Foto: Alfred-Wegener-Institut/Stefan Hendricks
The ice-breaker Polarstern will be the base for the expidition and will be stuck in the Arctic Photo: Alfred-Wegener-Institut/Stefan Hendricks

The German-led expedition MOSAiC (Multidisciplinary drifting Observatory for the Study of Arctic Climate) is the largest Arctic expedition to date.

The MOSAiC expedition, led by the Alfred Wegener Institute, Helmholtz Centre for Polar and Marine Research (AWI) entails unprecedented challenges. The icebreaker Polarstern will be frozen in the ice for a year in the Arctic.

An international fleet of 4 icebreakers, whereof one is the Swedish Oden, helicopters and aircraft will supply the team on its epic voyage. A total of 600 international participants, half of which are researchers, will be part of the mission.

In rounds, they will be aboard the ship to research and collect data to better understand climate change.

On board the Polar Star there are chemists, biologists and physicists who will study the ice floe they will be drifting on. Around the ice floe, which is 1-2 km wide, there will be an electric protection field, preventing polar bears from entering. Temperature conditions are tough, in winter it can be -50 degrees in the Arctic.

Foto: Peter Sylvander
Pauline Snoeijis Leijonmalm in the Arctic during a prior expedition. Photo: Peter Sylvander

One of the researchers participating is Pauline Snoeijs Leijonmalm, professor of marine ecology at Stockholm University:

- We want to predict what the ecosystem will look like in 100 years. So far, it has mostly only been climate scientists who studied the Arctic. They have concluded that there will be major seasonal changes and that it will sometimes be completely ice-free there during certain periods of the year. This is why we now are stepping in to investigate the impact of these seasonal changes for wildlife, says Pauline Snoeijs Leijonmalm.

During the expedition, Pauline Snoeijs Leijonmalm will study everything from bacteria to fish. Plankton can be over 1 cm in the Arctic due to favourable conditions, unlike in the Baltic Sea, where they are only a few millimeters for example. Pauline will also study the Arctic cod that will drift with the ice foe, as it follows the annual cycle with its mating areas.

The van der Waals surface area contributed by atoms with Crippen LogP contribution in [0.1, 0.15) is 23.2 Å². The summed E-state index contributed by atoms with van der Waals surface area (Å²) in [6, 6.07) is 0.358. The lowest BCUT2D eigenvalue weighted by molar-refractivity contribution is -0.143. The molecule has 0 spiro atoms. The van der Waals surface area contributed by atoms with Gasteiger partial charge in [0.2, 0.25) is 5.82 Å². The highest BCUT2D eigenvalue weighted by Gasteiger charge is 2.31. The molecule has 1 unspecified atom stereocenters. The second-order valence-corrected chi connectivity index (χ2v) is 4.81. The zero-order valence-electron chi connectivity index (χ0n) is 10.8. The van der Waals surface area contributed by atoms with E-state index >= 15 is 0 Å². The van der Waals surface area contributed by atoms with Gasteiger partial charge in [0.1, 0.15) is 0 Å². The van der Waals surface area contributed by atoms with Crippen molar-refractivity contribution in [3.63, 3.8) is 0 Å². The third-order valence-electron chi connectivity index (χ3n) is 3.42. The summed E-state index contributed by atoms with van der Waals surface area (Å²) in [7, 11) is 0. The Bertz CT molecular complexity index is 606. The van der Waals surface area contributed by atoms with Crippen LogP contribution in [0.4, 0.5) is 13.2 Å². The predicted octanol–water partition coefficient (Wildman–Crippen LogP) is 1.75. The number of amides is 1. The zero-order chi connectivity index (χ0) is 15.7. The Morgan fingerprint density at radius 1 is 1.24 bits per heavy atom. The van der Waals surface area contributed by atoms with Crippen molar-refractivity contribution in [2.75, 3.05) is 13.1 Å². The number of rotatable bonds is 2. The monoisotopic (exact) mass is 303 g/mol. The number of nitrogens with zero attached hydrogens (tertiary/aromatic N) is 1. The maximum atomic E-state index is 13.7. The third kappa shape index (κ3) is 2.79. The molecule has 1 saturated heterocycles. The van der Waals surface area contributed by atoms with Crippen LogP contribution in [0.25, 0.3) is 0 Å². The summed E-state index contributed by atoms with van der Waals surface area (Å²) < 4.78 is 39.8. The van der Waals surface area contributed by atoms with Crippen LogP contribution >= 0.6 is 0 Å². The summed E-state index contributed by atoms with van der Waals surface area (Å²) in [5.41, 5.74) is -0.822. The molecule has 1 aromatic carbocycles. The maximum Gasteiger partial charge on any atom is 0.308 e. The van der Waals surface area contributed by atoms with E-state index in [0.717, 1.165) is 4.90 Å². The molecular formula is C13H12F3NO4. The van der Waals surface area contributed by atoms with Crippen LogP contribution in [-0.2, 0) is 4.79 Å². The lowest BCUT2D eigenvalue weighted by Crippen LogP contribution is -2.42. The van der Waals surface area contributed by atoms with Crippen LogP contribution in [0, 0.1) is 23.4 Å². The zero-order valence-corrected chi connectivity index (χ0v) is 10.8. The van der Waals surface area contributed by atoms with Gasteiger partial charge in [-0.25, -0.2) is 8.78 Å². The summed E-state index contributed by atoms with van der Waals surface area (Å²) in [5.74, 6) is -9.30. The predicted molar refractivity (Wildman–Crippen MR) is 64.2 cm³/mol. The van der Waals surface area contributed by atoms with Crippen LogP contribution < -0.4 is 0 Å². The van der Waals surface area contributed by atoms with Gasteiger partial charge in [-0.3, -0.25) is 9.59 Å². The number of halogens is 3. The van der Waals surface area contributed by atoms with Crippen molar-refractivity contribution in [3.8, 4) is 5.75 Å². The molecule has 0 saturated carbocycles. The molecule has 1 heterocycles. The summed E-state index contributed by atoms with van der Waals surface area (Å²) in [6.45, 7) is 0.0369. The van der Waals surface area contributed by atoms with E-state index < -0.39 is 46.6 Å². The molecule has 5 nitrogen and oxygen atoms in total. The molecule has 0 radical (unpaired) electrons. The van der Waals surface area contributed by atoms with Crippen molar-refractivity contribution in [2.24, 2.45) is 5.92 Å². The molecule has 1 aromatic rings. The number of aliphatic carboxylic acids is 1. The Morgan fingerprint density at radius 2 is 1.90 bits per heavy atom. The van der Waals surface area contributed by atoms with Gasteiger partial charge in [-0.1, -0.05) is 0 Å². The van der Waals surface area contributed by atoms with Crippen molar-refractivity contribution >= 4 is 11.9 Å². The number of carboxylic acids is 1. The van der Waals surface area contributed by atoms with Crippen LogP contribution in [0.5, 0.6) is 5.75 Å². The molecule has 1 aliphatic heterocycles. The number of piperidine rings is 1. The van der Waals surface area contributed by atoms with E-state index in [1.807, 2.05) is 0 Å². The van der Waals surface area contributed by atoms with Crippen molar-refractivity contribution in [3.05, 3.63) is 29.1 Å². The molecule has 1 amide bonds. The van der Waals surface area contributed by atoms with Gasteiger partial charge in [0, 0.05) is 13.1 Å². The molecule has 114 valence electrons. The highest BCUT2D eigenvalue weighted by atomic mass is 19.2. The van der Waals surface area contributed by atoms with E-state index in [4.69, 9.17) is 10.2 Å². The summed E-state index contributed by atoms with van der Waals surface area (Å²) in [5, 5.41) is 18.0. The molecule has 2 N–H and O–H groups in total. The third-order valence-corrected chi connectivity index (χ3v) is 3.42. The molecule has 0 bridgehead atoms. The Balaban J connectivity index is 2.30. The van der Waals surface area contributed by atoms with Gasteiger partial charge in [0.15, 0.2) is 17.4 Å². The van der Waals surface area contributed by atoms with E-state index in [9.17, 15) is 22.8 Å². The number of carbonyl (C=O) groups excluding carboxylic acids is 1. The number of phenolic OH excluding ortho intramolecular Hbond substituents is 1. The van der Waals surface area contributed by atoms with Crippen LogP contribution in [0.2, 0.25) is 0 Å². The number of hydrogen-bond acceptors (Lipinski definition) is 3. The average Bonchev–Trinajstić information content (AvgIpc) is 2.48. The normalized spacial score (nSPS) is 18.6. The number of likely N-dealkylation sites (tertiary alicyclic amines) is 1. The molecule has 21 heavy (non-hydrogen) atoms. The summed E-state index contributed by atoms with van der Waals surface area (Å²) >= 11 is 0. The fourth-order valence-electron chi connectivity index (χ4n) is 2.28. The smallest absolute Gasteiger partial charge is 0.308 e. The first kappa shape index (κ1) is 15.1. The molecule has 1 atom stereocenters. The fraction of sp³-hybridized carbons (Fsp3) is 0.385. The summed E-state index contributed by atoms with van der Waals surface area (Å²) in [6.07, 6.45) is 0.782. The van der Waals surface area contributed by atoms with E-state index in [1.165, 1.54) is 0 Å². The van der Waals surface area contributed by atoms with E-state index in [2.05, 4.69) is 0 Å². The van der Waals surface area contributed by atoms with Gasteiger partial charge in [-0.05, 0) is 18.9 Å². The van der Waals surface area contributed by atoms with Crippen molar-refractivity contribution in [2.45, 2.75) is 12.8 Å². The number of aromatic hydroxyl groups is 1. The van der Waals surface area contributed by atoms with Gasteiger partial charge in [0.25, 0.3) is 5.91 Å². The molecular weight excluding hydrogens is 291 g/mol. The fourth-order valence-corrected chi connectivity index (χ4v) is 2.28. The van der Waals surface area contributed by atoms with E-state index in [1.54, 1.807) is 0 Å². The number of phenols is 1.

Markus Rex, Head of MOSAiC, Alfred Wegener Institute, Germany says:

- This mission is ground breaking. Never before has there been such a complex Arctic expedition.  For the first time we will be able to measure the climate processes in the Central Arctic in winter. And so for the first time we will be able to understand this region and correctly represent it in climate models. The Arctic is the epicentre of global warming and has already undergone dramatic changes. And it is the weather kitchen for our weather in North America, Europe, and Asia. Extreme weather conditions like outbreaks of cold Arctic air here in winter, or heat waves in summer are linked to the changes in the Arctic. At the same time, the uncertainties in our climate models are nowhere bigger than in the Arctic. There aren’t any reliable prognoses of how the Arctic climate will develop further or what that will mean for our weather. Our mission is to change that.

For Pauline Snoeijs Leijonmalm, that has been on expeditions in the Arctic since 2002, this is a dream expedition:

- After having heard about MOSAiC for the first time more than 5 years ago, I instantly knew deep in my heart: This is it! – and I started to dream about the wonderful scientific results that could be obtained during a full seasonal cycle in the Central Arctic Ocean. Almost everything we would discover would be totally novel – especially during the polar night and winter – the highest professional fulfilment a scientist can achieve.”

Facts about the expedition

  • The budget for the expedition is roughly 140 million euros.
  • During the course of the year, circa 300 researchers from 17 countries will be on board, from Belgium, Canada, China, Denmark, Finland, France, Germany, Great Britain, Japan, the Netherlands, Norway, Poland, Russia, Spain, Sweden, Switzerland and the USA.
  • They will be supported on land by researchers from Austria and South Korea.
  • The questions that the researchers will be investigating during the expedition are closely linked.
  • Together they will study the entire climate system in the Central Arctic for the first time.
  • They will gather data on five subareas: atmosphere, sea ice, ocean, ecosystems and biogeochemistry, in order to gain insights into the interactions that shape the Arctic climate and life in the Arctic Ocean.

More information

You can find the latest news from the Arctic via the MOSAiC channels on Twitter (@MOSAiCArctic) and on Instagram (@mosaic_expedition) using the hashtags #MOSAiCexpedition, #Arctic and #icedrift. There is more information on the expedition at: The MOSAiC web app allows you to follow Polarstern’s drift route live: